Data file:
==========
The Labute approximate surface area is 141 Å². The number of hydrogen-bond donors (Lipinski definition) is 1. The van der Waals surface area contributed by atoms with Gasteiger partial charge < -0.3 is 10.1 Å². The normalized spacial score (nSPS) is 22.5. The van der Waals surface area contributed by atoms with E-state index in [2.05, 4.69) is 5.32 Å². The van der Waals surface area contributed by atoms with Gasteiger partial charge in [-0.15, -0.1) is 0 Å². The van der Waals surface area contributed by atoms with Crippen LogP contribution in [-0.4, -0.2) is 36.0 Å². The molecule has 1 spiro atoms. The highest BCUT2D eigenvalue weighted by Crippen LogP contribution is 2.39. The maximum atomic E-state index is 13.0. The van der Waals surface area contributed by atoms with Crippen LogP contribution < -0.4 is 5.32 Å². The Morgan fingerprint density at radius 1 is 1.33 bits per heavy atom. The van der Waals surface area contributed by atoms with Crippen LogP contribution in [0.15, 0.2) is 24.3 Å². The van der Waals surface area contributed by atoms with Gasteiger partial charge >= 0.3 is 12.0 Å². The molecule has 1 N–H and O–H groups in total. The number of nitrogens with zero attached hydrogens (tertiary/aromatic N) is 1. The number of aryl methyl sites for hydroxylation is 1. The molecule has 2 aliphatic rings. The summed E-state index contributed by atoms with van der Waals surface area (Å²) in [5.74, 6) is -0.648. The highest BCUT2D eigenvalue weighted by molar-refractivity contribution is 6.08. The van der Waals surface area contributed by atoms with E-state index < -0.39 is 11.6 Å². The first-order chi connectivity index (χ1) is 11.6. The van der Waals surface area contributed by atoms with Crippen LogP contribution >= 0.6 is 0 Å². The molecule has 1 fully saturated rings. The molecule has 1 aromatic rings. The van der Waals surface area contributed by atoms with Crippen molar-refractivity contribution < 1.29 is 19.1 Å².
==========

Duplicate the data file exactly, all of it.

The Labute approximate surface area is 141 Å². The number of hydrogen-bond donors (Lipinski definition) is 1. The van der Waals surface area contributed by atoms with Gasteiger partial charge < -0.3 is 10.1 Å². The normalized spacial score (nSPS) is 22.5. The van der Waals surface area contributed by atoms with E-state index in [2.05, 4.69) is 5.32 Å². The van der Waals surface area contributed by atoms with Gasteiger partial charge in [-0.15, -0.1) is 0 Å². The van der Waals surface area contributed by atoms with Crippen LogP contribution in [-0.4, -0.2) is 36.0 Å². The molecule has 1 spiro atoms. The highest BCUT2D eigenvalue weighted by Crippen LogP contribution is 2.39. The maximum atomic E-state index is 13.0. The van der Waals surface area contributed by atoms with Crippen LogP contribution < -0.4 is 5.32 Å². The Morgan fingerprint density at radius 1 is 1.33 bits per heavy atom. The van der Waals surface area contributed by atoms with Crippen LogP contribution in [0.15, 0.2) is 24.3 Å². The van der Waals surface area contributed by atoms with Gasteiger partial charge >= 0.3 is 12.0 Å². The molecule has 1 N–H and O–H groups in total. The number of nitrogens with zero attached hydrogens (tertiary/aromatic N) is 1. The number of aryl methyl sites for hydroxylation is 1. The molecule has 2 aliphatic rings. The summed E-state index contributed by atoms with van der Waals surface area (Å²) in [5.74, 6) is -0.648. The highest BCUT2D eigenvalue weighted by molar-refractivity contribution is 6.08. The van der Waals surface area contributed by atoms with E-state index < -0.39 is 11.6 Å². The first-order chi connectivity index (χ1) is 11.6. The van der Waals surface area contributed by atoms with Crippen LogP contribution >= 0.6 is 0 Å². The molecule has 1 fully saturated rings. The molecule has 1 aromatic rings. The van der Waals surface area contributed by atoms with Crippen molar-refractivity contribution < 1.29 is 19.1 Å².